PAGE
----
Fall sports follow new protocols

Per MHSAA, fall sports must follow new protocols due to COVID-19

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Throwing the ball back onto the field, senior Brandon Hineman plays in the varsity soccer game.

Kendall Westgate, Editor-in-Chief

Quiet, half-empty stands, two fans per athlete, parents cheering on their kids, no more concession stands. Fall sports look different this year.

People will not experience the same atmosphere of typical sporting eventsa limited amount of spectators (if any) will not have the festivities that we normally are custom to, for example: homecoming,” athletic director John Bertich said.

Student athletes often see full student sections to cheer them on, but, that’s no longer the case.

“I don’t like it; I wish there were fans because it makes me play harder, it’s louder and way more exciting,” senior volleyball player Chloe Cole said. “Since it is my last year, I am happy to be playing and enjoying the moments I have with my team and also playing to my best ability.”

The school follows the Michigan High School Athletic Association (MHSAA) and Centers for Disease Control and Prevention (CDC) guidelines to compete in a fall season. Players are allowed two spectators at each game for both indoor and outdoor sports. Fans must also adhere to social distancing guidelines, as well as wear a mask, according to MHSAA.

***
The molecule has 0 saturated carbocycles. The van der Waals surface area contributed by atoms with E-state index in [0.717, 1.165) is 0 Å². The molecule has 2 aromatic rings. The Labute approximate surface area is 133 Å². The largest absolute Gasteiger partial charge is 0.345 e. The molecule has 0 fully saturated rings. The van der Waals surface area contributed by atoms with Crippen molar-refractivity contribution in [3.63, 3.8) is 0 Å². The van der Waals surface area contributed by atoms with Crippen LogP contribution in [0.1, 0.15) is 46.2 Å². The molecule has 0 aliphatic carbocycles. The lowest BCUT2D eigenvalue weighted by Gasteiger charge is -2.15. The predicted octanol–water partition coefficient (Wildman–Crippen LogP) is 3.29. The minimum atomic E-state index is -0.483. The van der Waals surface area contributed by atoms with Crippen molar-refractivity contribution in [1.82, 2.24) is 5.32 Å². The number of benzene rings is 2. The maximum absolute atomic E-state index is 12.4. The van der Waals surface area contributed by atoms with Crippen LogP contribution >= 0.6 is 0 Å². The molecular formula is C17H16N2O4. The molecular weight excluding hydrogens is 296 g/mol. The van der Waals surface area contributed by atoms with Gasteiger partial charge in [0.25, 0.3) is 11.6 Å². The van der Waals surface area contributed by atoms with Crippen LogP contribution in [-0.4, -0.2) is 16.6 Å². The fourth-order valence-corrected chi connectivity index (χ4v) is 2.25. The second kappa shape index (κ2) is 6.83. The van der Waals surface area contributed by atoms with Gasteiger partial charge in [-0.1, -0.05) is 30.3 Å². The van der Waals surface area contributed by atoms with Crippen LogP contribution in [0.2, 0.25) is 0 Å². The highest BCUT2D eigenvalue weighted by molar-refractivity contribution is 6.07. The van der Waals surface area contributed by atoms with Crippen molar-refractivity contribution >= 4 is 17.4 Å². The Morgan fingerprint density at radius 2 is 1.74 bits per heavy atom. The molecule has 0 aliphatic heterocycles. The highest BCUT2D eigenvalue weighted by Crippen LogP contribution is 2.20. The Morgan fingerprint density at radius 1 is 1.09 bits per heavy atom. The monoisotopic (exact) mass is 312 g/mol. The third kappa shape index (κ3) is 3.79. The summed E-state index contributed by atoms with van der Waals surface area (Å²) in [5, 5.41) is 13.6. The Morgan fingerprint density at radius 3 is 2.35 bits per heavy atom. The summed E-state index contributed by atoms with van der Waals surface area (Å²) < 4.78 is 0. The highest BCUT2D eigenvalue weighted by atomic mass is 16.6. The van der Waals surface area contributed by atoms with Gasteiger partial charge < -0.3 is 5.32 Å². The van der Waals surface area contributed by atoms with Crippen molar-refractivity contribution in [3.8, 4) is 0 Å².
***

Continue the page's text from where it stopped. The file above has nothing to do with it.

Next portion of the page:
Athletes in football, soccer and volleyball must wear a mask while playing, sitting on the sidelines and practicing. Those participating in cross country, golf and tennis aren’t required to wear a face covering while competing.

Before practice begins, temperature checks ensure players aren’t running fevers; they also work in smaller groups, called pods. These pods help limit exposure during practice.

“I’m glad that my coach is following the protocols during practices and meets strictly that way we can have a season still,” senior swimmer Taylor Byrne said. “It is different from my past seasons, but I’m happy to follow them because it means we can swim.”